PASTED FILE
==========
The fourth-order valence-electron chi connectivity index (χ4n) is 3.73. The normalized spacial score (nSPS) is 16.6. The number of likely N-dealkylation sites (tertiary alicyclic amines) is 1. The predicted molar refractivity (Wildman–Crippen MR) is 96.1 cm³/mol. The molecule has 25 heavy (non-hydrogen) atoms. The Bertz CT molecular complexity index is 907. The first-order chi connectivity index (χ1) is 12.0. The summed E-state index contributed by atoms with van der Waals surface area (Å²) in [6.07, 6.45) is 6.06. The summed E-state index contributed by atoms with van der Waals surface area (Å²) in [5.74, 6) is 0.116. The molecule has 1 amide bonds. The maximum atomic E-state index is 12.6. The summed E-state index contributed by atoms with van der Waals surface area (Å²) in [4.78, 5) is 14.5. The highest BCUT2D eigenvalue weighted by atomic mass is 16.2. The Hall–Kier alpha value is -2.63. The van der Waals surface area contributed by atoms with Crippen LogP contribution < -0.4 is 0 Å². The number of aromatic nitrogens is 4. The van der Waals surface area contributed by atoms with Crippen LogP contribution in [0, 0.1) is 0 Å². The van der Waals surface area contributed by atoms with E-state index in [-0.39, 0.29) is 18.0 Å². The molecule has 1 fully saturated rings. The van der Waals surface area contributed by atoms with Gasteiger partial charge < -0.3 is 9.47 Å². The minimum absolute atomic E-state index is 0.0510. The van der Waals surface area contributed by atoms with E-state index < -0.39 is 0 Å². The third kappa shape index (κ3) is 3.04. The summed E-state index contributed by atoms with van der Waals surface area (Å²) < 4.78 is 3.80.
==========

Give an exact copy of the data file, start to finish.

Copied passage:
The fourth-order valence-electron chi connectivity index (χ4n) is 3.73. The normalized spacial score (nSPS) is 16.6. The number of likely N-dealkylation sites (tertiary alicyclic amines) is 1. The predicted molar refractivity (Wildman–Crippen MR) is 96.1 cm³/mol. The molecule has 25 heavy (non-hydrogen) atoms. The Bertz CT molecular complexity index is 907. The first-order chi connectivity index (χ1) is 12.0. The summed E-state index contributed by atoms with van der Waals surface area (Å²) in [6.07, 6.45) is 6.06. The summed E-state index contributed by atoms with van der Waals surface area (Å²) in [5.74, 6) is 0.116. The molecule has 1 amide bonds. The maximum atomic E-state index is 12.6. The summed E-state index contributed by atoms with van der Waals surface area (Å²) in [4.78, 5) is 14.5. The highest BCUT2D eigenvalue weighted by atomic mass is 16.2. The Hall–Kier alpha value is -2.63. The van der Waals surface area contributed by atoms with Crippen LogP contribution < -0.4 is 0 Å². The number of aromatic nitrogens is 4. The van der Waals surface area contributed by atoms with Crippen LogP contribution in [0, 0.1) is 0 Å². The van der Waals surface area contributed by atoms with E-state index in [-0.39, 0.29) is 18.0 Å². The molecule has 1 fully saturated rings. The van der Waals surface area contributed by atoms with Gasteiger partial charge < -0.3 is 9.47 Å². The minimum absolute atomic E-state index is 0.0510. The van der Waals surface area contributed by atoms with E-state index < -0.39 is 0 Å². The third kappa shape index (κ3) is 3.04. The summed E-state index contributed by atoms with van der Waals surface area (Å²) < 4.78 is 3.80.